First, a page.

HISTOGRAM LESSON: Questions

FOCUS QUESTION: How can I understand and compare the distributions of two data sets?

Contents

EXAMPLE 1: Load the Daphne Island and Santa Cruz Island beak size data

    Daphne = load('DaphneBeaks.txt');
    SantaCruz = load('SantaCruzBeaks.txt');

Questions Answers
Why was the data for the two islands put in separate files? The two data sets were not the same size, so you could not simply put them into two columns. Although you could use a missing designator to artificially make the two data sets the same size, the measurements are independent. Thus, arranging the two data sets as side-by-side columns in the same file might be misleading.

EXAMPLE 2: Display a histogram of the Daphne Island beak size data

    nDaphne = length(Daphne);
    titleDaphne = ['Daphne Island finches (n=' num2str(nDaphne) ')'];
    figure('Name', titleDaphne);
    hist(Daphne)
    xlabel('Beak size in mm');
    ylabel('Number of birds');
    title(titleDaphne);

Questions Answers
What is a histogram? A histogram refers to a frequency table, that is a table listing how many times each value (or range of values) appears in a data set or to the display of that data, often using a bar chart.
What is a frequency table? A frequency table records how many times each data value occurs in the data set. If the data set only has a small number of values, we keep a count for each possible value. For data sets that contain real numbers or have a large number of possible discrete values, we use a binned frequency table.
What does the hist function do? The hist function computes a binned frequency table or histogram for the data. Since the example did not have output arguments, the resulting frequency table is plotted as a bar chart rather than returned as an array.
What is a binned frequency table? A binned frequency table divides the possible data values into subranges called bins and counts how many values fall into each bin.
How many bins does hist use? By default, the hist function uses 10 equal-sized bins that span the range of the data. (You may also explicitly specify the bins as in later examples.)
Does a histogram always have to be displayed as a bar chart? No. The bar chart is a common visual representation of a histogram but not the only useful one.
Does the hist function always display a figure? No. If you use the output arguments, as shown in the next example, the hist function does not produce a figure.

EXAMPLE 3: Use different choices of number of bins for Daphne Island histograms

    figure
    colormap autumn
    subplot(3, 1, 1)
    hist(Daphne, 10)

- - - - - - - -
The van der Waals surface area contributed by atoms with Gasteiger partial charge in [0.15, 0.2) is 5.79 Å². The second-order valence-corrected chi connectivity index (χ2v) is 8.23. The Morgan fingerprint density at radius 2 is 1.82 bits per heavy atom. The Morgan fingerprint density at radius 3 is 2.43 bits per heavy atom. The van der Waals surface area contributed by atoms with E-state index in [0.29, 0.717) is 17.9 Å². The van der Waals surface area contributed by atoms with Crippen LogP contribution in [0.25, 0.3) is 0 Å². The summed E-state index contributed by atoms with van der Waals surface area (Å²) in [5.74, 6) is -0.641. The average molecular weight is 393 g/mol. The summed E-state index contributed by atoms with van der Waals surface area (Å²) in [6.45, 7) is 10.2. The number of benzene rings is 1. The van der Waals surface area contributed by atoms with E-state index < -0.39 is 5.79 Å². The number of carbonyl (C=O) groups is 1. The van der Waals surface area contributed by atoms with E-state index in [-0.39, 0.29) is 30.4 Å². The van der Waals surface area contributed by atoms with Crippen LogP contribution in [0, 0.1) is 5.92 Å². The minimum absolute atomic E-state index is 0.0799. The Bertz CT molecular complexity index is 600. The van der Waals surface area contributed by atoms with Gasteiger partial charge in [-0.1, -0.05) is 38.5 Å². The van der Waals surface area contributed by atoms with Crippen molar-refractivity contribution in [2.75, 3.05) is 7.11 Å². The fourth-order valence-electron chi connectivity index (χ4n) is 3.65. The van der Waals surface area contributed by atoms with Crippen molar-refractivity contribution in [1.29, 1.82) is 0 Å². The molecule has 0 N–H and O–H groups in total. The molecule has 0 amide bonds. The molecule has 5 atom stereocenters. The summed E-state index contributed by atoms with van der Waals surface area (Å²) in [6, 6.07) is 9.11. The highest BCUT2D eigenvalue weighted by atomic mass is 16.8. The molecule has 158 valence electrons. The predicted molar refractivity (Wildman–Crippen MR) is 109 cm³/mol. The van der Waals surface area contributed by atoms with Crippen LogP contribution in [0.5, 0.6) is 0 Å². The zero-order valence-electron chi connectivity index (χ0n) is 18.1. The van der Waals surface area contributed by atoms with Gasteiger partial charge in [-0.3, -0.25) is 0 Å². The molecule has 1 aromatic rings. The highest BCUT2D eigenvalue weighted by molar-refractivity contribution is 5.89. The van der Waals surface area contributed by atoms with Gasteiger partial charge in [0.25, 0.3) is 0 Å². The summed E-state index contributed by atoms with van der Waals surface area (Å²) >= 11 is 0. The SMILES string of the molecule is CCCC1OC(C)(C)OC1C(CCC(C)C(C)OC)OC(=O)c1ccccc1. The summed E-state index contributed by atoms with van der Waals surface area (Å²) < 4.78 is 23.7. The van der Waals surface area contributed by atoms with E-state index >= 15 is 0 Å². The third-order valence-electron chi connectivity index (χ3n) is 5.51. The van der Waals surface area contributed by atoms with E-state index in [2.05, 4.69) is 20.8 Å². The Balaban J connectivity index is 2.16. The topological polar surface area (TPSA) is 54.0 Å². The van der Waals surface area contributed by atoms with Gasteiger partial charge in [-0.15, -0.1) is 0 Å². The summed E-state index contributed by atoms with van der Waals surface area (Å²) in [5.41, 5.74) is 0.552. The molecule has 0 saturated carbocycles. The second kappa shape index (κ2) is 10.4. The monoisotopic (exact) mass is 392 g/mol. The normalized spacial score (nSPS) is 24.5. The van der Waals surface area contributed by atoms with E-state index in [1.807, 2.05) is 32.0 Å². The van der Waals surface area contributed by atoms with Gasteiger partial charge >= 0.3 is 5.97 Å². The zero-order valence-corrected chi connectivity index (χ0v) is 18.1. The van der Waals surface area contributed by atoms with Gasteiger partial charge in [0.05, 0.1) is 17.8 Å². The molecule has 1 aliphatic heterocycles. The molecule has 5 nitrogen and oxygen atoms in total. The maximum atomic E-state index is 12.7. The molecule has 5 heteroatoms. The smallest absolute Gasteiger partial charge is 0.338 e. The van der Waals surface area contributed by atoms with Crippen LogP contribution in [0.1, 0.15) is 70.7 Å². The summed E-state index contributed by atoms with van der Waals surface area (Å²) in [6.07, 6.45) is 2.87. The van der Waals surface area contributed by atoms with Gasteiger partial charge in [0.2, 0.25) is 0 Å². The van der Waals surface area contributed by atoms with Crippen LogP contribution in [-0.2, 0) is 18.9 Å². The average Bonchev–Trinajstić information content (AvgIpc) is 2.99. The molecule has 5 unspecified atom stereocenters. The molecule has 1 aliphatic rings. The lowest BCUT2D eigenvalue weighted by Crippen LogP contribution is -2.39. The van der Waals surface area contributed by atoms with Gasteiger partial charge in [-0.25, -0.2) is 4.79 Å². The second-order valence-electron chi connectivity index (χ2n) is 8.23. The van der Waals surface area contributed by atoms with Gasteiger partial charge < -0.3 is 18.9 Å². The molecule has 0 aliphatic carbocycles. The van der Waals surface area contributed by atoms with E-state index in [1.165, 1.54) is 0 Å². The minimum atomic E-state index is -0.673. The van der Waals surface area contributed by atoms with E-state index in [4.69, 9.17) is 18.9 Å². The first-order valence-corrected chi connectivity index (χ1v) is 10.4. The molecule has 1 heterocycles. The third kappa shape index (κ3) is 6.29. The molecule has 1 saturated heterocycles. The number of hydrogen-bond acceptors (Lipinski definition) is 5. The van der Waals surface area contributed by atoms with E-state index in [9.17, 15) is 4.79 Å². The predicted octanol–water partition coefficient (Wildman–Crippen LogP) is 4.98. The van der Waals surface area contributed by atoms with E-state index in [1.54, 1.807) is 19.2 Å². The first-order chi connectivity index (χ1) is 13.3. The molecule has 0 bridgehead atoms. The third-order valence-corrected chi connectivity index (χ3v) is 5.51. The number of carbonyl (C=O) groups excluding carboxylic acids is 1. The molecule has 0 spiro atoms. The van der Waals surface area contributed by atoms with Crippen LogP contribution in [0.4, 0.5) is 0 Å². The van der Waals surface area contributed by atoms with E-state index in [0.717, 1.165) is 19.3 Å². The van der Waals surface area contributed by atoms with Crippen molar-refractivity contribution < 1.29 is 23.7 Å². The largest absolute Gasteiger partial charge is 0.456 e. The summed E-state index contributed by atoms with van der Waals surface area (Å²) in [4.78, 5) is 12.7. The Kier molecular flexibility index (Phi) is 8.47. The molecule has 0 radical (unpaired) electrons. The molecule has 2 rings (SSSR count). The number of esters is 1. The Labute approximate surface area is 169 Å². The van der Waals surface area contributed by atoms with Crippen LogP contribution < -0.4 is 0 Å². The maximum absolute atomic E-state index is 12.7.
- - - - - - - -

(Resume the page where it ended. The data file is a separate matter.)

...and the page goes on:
title(titleDaphne)
    legend('10 bins')
    ylabel('Birds')
    subplot(3, 1, 2)
    hist(Daphne, 25)
    legend('25 bins')
    ylabel('Birds')
    subplot(3, 1, 3)
    hist(Daphne, 100)
    legend('100 bins')
    ylabel('Birds')
    xlabel('Beak size in mm')

Questions Answers
What does the 10 represent in the first call to hist? The 10 specifies the number of bins to use in the frequency table. The default number of bins is 10. So the first call to hist behaves the same hist(Daphne). The second call to hist uses 25 bins. Notice that the bars on the corresponding graph are thinner because more of them must fit in the same area.
Should I always use a large number of bins for a histogram? Choosing the right bin size is sometimes a tricky trade-off. If you choose too few bins, the poor resolution may hide interesting features. If you choose too many bins, some bins will be sparsely occupied and the histogram may take on a jagged appearance. You may also miss essential features. It is usually good to experiment with the bin size to see what the trade-offs are.
How does MATLAB determine the positions of the bins? MATLAB divides the range of data values into the specified number of bins. Your data can't contain +inf or -inf.
What happens if I move the xlabel statement after the first hist? The xlabel adds an x-axis label to the current axis. The top histogram's x-axis will be labeled. Currently, the xlabel appears after the third hist, so only the third axis is labeled.
What happens if I move the xlabel statement directly after the first subplot? The xlabel adds an x-axis label to the current axis, which was created by the subplot. However, the hist function creates a new axis, so the label is lost.

EXAMPLE 4: Compare beak distributions of Daphne and Santa Cruz Islands

    nSantaCruz = length(SantaCruz);
    figure
    subplot(1, 2, 1)
    hist(SantaCruz)
    title(['Santa Cruz (n=' num2str(nSantaCruz) ')'])
    xlabel('Beak size (mm)')
    subplot(1, 2, 2)
    hist(Daphne)
    title(['Daphne (n=' num2str(nDaphne) ')'])
    xlabel('Beak size (mm)')
    ylabel('Number of birds')

Questions Answers
Why are the vertical scales of the two histograms different? The counts depend on how many values each data set has. These data sets are of different size.
Why are the horizontal scales of the two histograms different? The horizontal scales depend on the maximum and minimum values in the data set.